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β1- integrin: An endothelial mechanoreceptor distinguishing force direction

Xanthis, Ioannis (2017) β1- integrin: An endothelial mechanoreceptor distinguishing force direction. PhD thesis, University of Sheffield.

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Endothelial cell (EC) function is affected by forces generated by flowing blood on the arterial wall (wall shear stress, WSS). Unidirectional WSS and laminar flow occurs in unbranched areas of the arteries, which are protected from atherosclerosis, whereas oscillatory WSS and “disturbed flow” occurs at branch points, where the majority of atherosclerotic plaques are initiated. EC can sense forces via multiple mechanoreceptors including β1- integrin, which induces downstream signalling in response to WSS. Although EC can distinguish between unidirectional and oscillatory WSS, the mechanisms that control this are unknown. We hypothesized that mechanoreceptors are activated by specific mechanical conditions which trigger downstream signalling, i.e. some mechanoreceptors are activated by unidirectional WSS whereas others are activated by bidirectional force. We examined the effect of flow direction and frequency of oscillation on calcium signalling and how the mechanical activation of β1- integrin contributes to these responses. We found significant differences in calcium dynamics in ECs exposed to different flow conditions. Using magnetic beads, unidirectional force but not bidirectional force applied directly to apical β1- integrin induced its conversion from a bent inactive to an extended active form. Furthermore, application of unidirectional force to β1- integrin induced calcium release from the inner stores of the endoplasmic reticulum. Finally, studies using pharmacological inhibitors revealed that phospholipase C and ROCK regulate the calcium responses triggered by mechanostimulation of β1- integrin. These results are consistent with the hypothesis that distinct endothelial mechanoreceptors respond to different flow patterns. My work suggests that β1- integrin functions as a mechanoreceptor that can distinguish between different force directions.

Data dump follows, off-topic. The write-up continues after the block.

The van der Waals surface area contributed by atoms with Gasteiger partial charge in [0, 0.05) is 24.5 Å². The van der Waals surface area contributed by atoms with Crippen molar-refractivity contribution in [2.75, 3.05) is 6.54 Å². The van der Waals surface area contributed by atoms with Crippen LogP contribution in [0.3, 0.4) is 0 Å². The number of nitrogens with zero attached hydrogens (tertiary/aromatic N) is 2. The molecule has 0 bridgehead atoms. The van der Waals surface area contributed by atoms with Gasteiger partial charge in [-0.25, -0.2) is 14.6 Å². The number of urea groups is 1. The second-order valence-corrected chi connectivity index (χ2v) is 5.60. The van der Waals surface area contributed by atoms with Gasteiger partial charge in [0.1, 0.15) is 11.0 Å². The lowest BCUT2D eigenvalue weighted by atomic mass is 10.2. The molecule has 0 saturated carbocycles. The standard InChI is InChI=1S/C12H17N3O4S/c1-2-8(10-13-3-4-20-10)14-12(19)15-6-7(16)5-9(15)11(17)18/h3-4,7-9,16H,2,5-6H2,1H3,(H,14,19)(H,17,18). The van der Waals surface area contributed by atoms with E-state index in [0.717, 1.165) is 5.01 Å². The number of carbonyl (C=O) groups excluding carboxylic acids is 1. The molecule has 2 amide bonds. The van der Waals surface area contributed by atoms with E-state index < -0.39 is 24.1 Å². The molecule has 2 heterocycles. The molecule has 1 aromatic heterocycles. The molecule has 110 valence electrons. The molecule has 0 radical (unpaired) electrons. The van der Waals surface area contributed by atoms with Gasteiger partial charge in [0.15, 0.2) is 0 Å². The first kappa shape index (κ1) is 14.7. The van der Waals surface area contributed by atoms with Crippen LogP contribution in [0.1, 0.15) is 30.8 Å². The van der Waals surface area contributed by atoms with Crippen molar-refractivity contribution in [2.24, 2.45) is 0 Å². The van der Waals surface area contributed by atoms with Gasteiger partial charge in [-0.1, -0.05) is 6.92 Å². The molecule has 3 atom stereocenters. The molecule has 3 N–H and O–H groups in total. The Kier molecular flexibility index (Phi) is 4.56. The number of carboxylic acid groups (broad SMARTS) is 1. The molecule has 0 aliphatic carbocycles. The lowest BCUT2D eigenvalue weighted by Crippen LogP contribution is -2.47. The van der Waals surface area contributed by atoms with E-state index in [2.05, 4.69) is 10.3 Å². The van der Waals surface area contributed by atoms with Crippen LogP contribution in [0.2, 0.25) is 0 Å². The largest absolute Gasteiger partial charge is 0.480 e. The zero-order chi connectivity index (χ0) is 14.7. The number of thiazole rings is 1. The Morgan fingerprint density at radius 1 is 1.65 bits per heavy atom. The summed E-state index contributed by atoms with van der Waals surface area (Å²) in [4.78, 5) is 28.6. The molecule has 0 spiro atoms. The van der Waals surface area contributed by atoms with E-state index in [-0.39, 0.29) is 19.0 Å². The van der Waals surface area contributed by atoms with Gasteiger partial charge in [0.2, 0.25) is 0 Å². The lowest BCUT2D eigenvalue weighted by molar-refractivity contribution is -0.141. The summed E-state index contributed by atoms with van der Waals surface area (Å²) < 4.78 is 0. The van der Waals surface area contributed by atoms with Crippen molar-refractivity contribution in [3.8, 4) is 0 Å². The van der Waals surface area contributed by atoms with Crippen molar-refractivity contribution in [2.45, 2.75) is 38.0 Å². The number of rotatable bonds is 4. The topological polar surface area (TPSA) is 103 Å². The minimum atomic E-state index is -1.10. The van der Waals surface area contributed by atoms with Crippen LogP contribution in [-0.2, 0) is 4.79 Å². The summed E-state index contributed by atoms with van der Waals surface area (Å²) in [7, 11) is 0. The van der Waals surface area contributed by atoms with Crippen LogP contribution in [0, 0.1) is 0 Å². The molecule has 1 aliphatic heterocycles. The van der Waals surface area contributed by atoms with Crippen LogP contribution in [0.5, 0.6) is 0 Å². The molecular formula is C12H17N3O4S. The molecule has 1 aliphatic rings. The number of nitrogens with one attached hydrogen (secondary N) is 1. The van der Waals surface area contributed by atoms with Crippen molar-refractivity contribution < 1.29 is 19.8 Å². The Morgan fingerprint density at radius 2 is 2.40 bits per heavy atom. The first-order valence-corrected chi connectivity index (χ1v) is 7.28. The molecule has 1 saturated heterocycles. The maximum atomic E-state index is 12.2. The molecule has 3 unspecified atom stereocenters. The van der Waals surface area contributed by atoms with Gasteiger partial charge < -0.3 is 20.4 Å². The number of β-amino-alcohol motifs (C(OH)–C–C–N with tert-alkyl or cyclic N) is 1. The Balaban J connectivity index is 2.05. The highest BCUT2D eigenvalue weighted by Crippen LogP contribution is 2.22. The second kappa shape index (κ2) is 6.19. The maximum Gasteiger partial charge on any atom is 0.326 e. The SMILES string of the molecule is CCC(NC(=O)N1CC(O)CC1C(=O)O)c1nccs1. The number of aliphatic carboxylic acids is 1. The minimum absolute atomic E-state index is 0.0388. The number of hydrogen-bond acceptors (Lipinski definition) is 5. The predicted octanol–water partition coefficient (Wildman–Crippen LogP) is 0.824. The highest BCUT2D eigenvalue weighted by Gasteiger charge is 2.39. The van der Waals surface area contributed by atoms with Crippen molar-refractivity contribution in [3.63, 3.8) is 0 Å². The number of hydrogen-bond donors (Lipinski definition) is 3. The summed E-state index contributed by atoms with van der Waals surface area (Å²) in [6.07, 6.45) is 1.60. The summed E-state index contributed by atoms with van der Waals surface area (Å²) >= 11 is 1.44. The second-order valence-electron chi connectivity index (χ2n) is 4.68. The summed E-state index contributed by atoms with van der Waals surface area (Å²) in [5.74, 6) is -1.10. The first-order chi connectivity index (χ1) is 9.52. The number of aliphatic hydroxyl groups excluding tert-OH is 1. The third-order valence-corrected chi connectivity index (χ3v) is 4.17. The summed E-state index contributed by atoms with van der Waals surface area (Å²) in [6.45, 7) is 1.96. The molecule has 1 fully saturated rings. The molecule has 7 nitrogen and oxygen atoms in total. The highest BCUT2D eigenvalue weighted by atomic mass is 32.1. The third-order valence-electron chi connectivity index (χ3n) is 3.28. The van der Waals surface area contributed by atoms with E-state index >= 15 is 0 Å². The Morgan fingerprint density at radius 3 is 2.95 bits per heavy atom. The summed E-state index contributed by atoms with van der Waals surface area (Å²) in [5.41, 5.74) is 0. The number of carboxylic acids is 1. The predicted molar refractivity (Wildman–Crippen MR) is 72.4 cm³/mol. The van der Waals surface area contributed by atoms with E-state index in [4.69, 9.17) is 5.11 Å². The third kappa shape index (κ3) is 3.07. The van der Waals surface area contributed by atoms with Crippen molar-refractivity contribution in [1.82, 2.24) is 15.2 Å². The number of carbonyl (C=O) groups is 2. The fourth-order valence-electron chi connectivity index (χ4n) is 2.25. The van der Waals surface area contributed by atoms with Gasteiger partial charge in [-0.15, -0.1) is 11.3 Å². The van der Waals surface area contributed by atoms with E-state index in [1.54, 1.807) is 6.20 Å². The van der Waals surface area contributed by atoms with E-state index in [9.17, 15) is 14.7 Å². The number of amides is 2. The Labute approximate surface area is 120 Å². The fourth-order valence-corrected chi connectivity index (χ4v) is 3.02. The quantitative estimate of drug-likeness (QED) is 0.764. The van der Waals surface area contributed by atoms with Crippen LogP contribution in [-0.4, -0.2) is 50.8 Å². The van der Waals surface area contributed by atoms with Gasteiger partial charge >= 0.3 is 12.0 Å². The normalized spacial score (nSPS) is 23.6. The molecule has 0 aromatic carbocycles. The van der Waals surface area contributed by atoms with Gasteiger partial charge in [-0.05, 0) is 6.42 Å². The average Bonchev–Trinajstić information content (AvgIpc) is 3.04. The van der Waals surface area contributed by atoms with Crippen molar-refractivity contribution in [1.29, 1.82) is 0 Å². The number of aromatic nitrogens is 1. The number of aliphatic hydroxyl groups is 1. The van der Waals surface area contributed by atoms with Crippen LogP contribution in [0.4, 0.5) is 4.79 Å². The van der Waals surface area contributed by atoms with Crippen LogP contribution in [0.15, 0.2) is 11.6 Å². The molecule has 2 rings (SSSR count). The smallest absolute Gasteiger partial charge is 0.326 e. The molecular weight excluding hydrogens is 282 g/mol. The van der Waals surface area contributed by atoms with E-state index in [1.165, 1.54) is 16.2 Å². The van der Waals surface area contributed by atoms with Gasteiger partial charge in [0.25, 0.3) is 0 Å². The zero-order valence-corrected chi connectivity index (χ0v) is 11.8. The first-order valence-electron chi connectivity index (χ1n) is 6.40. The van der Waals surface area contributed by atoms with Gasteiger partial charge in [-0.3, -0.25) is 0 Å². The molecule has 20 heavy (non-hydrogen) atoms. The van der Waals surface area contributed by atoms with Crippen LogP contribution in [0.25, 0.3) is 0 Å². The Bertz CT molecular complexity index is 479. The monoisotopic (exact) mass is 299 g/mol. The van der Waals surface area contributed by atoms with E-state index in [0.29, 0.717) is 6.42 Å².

Item Type: Thesis (PhD)
Keywords: shear stress mechanoreceptors
Academic Units: The University of Sheffield > Faculty of Medicine, Dentistry and Health (Sheffield) > Medicine (Sheffield)
Depositing User: Mr Ioannis Xanthis
Date Deposited: 30 Oct 2017 13:48
Last Modified: 30 Oct 2017 13:48
URI: http://etheses.whiterose.ac.uk/id/eprint/18461

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